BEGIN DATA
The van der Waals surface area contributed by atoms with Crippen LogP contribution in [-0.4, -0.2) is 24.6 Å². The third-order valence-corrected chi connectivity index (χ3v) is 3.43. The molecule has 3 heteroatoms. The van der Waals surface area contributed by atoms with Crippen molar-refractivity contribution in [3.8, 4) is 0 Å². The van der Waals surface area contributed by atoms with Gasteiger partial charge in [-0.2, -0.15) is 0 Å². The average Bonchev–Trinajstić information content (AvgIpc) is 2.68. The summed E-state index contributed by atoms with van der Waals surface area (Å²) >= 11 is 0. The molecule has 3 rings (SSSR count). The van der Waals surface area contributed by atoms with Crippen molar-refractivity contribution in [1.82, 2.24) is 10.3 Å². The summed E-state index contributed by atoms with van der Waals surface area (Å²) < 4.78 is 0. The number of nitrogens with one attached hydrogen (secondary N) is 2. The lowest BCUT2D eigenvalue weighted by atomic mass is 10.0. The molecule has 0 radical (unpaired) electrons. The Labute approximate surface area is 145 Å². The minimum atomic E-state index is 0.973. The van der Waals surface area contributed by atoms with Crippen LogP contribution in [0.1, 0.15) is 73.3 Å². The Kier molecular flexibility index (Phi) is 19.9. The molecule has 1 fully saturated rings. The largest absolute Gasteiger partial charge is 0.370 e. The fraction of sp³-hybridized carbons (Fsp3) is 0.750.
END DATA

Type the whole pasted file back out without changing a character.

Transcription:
The van der Waals surface area contributed by atoms with Crippen LogP contribution in [-0.4, -0.2) is 24.6 Å². The third-order valence-corrected chi connectivity index (χ3v) is 3.43. The molecule has 3 heteroatoms. The van der Waals surface area contributed by atoms with Crippen molar-refractivity contribution in [3.8, 4) is 0 Å². The van der Waals surface area contributed by atoms with Gasteiger partial charge in [-0.2, -0.15) is 0 Å². The average Bonchev–Trinajstić information content (AvgIpc) is 2.68. The summed E-state index contributed by atoms with van der Waals surface area (Å²) >= 11 is 0. The molecule has 3 rings (SSSR count). The van der Waals surface area contributed by atoms with Crippen molar-refractivity contribution in [1.82, 2.24) is 10.3 Å². The summed E-state index contributed by atoms with van der Waals surface area (Å²) < 4.78 is 0. The number of nitrogens with one attached hydrogen (secondary N) is 2. The lowest BCUT2D eigenvalue weighted by atomic mass is 10.0. The molecule has 0 radical (unpaired) electrons. The Labute approximate surface area is 145 Å². The minimum atomic E-state index is 0.973. The van der Waals surface area contributed by atoms with Crippen LogP contribution in [0.1, 0.15) is 73.3 Å². The Kier molecular flexibility index (Phi) is 19.9. The molecule has 1 fully saturated rings. The largest absolute Gasteiger partial charge is 0.370 e. The fraction of sp³-hybridized carbons (Fsp3) is 0.750.